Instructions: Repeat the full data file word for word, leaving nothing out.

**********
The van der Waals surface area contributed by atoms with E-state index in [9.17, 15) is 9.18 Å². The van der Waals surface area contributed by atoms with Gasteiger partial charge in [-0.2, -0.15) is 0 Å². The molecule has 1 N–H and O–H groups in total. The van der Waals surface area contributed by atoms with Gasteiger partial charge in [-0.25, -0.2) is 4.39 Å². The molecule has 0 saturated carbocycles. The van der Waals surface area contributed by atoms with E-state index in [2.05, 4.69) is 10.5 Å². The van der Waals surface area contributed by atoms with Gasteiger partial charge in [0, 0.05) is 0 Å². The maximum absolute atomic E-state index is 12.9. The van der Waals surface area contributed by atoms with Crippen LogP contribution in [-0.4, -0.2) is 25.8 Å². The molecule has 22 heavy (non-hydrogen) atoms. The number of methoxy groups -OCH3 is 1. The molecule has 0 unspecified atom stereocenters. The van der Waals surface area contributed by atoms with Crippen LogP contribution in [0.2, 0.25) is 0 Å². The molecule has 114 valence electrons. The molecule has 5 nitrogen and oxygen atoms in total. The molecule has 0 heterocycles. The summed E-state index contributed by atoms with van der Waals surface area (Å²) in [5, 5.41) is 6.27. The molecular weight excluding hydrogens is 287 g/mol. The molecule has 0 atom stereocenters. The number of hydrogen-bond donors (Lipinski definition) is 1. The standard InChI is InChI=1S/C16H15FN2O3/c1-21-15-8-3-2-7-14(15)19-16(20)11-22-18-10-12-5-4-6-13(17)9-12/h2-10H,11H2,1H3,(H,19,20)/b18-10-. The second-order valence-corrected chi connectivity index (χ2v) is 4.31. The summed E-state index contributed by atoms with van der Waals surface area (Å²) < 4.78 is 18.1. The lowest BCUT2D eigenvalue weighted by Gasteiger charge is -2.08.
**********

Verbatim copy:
The van der Waals surface area contributed by atoms with E-state index in [9.17, 15) is 9.18 Å². The van der Waals surface area contributed by atoms with Gasteiger partial charge in [-0.2, -0.15) is 0 Å². The molecule has 1 N–H and O–H groups in total. The van der Waals surface area contributed by atoms with Gasteiger partial charge in [-0.25, -0.2) is 4.39 Å². The molecule has 0 saturated carbocycles. The van der Waals surface area contributed by atoms with E-state index in [2.05, 4.69) is 10.5 Å². The van der Waals surface area contributed by atoms with Gasteiger partial charge in [0, 0.05) is 0 Å². The maximum absolute atomic E-state index is 12.9. The van der Waals surface area contributed by atoms with Crippen LogP contribution in [-0.4, -0.2) is 25.8 Å². The molecule has 22 heavy (non-hydrogen) atoms. The number of methoxy groups -OCH3 is 1. The molecule has 0 unspecified atom stereocenters. The van der Waals surface area contributed by atoms with Crippen LogP contribution in [0.2, 0.25) is 0 Å². The molecule has 114 valence electrons. The molecule has 5 nitrogen and oxygen atoms in total. The molecule has 0 heterocycles. The summed E-state index contributed by atoms with van der Waals surface area (Å²) in [5, 5.41) is 6.27. The molecular weight excluding hydrogens is 287 g/mol. The molecule has 0 atom stereocenters. The number of hydrogen-bond donors (Lipinski definition) is 1. The standard InChI is InChI=1S/C16H15FN2O3/c1-21-15-8-3-2-7-14(15)19-16(20)11-22-18-10-12-5-4-6-13(17)9-12/h2-10H,11H2,1H3,(H,19,20)/b18-10-. The second-order valence-corrected chi connectivity index (χ2v) is 4.31. The summed E-state index contributed by atoms with van der Waals surface area (Å²) < 4.78 is 18.1. The lowest BCUT2D eigenvalue weighted by Gasteiger charge is -2.08.